With reference to Figures 2 and 3, an arrangement of tubes 30 are provided extending through the shell 12 and communicating with the inlet manifold 20 and outlet manifold 22 at either end thereof. The combination of the shell 12 and the multiple tubes 30 extending therethrough will herein be referred to as a shell and tube arrangement.

In Figure 4 there is shown an array of heat exchange apparatus 10 such as may be employed in a heat exchange process between steam or vapour and a slurry such as that employed in the Bayer process.

In use, a Bayer process slurry having a solids content of about 200 g/l is introduced to an array of heat exchange apparatus 10, as shown in Figure 4, in known manner. The slurry is passed through the shell and tube arrangement b.y way of introduction through the inlet manifold 20 and is subsequently passed through the tubes 30, ultimately to the outlet manifold 22. During this passage heat is transferred from steam or vapour introduced at the shell inlet 16, that steam or vapour condensing as it passes through the bore 14, the condensed steam or vapour exiting the shell 12 at the outlet 18. The heated slurry subsequently exits the heat exchange apparatus 10 by way of the outlet manifold 22 and 90° elbow fitting 26. The 90° elbow fitting 26 is of a radius such that it does not impede the flow velocity of the slurry. Similarly, the provision of the spacer fitting 28 and 90° elbow fitting 24 are similarly arranged for a similar outcome. Such an arrangement allows the velocity of the slurry in the transfer lines to remain above the settling velocity of that slurry, understood to be about 1.5 m/s, thereby minimising the opportunity for blockage in any one or more of the heat exchange apparatus 10 provided in the array shown in Figure 4.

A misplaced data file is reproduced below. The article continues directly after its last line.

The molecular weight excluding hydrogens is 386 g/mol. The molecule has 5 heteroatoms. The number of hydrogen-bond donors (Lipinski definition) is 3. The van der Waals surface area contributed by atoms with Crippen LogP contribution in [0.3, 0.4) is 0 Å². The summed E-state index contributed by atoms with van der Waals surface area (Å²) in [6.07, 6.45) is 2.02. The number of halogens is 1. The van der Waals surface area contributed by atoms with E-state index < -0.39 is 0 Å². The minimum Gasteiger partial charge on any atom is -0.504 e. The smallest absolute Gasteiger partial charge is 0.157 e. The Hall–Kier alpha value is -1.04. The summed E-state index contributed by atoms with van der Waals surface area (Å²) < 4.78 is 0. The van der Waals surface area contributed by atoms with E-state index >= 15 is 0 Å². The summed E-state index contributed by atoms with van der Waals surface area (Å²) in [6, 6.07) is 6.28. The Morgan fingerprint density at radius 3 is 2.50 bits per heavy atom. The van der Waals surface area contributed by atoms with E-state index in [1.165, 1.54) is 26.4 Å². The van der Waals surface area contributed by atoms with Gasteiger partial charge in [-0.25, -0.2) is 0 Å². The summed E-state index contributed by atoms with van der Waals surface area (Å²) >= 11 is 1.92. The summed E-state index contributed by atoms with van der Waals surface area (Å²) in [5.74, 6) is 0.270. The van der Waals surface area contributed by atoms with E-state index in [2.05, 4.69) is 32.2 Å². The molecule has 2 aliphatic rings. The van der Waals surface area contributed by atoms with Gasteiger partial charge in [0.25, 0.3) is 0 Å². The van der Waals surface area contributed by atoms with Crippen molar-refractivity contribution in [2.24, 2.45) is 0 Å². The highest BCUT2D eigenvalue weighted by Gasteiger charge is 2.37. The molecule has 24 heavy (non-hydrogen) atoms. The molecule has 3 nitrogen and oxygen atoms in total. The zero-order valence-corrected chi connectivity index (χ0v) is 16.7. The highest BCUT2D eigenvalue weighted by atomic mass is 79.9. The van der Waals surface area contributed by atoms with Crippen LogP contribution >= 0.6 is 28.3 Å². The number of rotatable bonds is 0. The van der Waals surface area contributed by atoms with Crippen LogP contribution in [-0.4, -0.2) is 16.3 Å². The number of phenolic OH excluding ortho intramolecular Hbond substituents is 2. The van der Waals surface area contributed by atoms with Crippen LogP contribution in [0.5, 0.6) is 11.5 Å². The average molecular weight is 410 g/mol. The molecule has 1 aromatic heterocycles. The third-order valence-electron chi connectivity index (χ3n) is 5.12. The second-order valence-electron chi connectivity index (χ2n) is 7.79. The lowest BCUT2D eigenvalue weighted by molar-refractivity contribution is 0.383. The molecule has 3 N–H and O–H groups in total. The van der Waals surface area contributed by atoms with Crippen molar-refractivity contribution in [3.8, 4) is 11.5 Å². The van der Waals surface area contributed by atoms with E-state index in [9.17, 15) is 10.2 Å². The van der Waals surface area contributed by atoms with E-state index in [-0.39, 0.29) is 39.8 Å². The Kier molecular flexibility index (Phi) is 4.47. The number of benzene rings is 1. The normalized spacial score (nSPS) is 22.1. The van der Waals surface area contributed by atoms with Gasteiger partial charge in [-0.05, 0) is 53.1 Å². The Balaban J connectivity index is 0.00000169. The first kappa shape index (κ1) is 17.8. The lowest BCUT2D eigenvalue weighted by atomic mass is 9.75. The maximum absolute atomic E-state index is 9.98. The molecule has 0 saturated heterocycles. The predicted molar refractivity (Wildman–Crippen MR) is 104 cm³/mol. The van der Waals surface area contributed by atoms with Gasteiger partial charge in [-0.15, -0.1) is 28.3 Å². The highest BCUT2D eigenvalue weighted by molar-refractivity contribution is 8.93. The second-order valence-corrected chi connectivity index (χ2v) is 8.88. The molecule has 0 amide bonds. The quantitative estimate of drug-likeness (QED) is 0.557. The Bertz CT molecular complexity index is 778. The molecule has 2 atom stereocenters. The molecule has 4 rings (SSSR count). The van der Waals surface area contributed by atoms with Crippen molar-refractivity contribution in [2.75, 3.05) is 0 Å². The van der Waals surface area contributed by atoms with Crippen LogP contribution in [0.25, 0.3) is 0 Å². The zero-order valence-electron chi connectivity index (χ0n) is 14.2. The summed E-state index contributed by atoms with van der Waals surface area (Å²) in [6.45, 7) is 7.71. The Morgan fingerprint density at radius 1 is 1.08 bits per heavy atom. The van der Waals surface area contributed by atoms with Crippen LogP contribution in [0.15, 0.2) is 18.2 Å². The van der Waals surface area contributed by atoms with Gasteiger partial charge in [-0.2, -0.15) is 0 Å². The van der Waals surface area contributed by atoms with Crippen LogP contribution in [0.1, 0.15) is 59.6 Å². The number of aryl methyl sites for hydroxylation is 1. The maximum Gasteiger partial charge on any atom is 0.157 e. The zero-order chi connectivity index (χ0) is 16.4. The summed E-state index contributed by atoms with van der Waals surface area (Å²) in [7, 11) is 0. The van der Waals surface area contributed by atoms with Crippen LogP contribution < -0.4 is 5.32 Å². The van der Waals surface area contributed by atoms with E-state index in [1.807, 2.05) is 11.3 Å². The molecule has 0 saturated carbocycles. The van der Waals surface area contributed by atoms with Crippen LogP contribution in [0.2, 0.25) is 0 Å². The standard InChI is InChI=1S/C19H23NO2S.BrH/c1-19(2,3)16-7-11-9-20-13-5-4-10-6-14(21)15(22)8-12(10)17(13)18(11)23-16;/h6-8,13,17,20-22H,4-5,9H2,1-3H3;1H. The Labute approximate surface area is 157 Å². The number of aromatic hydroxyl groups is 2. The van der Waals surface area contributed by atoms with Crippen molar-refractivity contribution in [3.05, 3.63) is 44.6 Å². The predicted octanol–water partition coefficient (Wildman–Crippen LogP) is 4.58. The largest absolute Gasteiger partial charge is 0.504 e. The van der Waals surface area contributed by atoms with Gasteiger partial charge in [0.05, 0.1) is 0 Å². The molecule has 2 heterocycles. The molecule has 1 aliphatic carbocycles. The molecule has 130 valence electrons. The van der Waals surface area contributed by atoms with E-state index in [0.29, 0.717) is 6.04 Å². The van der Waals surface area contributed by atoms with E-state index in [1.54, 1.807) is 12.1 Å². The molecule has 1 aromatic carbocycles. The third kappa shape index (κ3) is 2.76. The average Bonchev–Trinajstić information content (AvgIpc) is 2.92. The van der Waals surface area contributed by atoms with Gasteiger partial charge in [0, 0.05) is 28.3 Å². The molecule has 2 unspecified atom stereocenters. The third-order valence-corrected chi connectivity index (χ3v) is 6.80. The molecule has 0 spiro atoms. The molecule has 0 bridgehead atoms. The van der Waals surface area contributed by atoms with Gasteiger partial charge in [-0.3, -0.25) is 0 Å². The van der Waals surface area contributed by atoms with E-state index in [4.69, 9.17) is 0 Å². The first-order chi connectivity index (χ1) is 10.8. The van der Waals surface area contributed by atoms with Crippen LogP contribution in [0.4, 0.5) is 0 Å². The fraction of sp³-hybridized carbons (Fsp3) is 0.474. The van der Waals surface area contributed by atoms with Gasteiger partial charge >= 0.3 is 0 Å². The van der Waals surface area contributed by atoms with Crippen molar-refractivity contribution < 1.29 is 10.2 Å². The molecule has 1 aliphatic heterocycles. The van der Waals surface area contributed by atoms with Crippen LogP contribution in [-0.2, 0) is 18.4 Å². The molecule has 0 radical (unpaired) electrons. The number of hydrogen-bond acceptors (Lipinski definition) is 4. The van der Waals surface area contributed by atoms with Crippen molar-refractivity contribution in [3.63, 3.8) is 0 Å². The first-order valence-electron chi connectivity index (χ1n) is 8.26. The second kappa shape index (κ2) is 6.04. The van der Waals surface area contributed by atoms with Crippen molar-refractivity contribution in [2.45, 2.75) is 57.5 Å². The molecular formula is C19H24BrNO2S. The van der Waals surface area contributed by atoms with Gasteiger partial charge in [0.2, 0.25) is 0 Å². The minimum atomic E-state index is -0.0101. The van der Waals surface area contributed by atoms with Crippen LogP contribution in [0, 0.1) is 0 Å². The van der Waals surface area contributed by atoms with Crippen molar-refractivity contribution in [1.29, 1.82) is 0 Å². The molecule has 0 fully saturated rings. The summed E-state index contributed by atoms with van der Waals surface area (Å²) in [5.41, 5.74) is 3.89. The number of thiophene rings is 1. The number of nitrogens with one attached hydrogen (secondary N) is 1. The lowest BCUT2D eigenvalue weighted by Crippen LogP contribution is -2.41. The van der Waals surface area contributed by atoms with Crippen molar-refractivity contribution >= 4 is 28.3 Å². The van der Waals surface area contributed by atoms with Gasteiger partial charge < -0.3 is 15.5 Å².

In the above described manner the velocity of slurry transfer between adjacent heat exchange apparatus 10 is largely constant and allows that slurry not to settle and contributes to efficient operation of each heat exchange apparatus 10 and the array provided, for example, therefrom and shown in Figure 4.

Modifications and variations such as would be apparent to the skilled addressee are considered to fall within the scope of the present invention.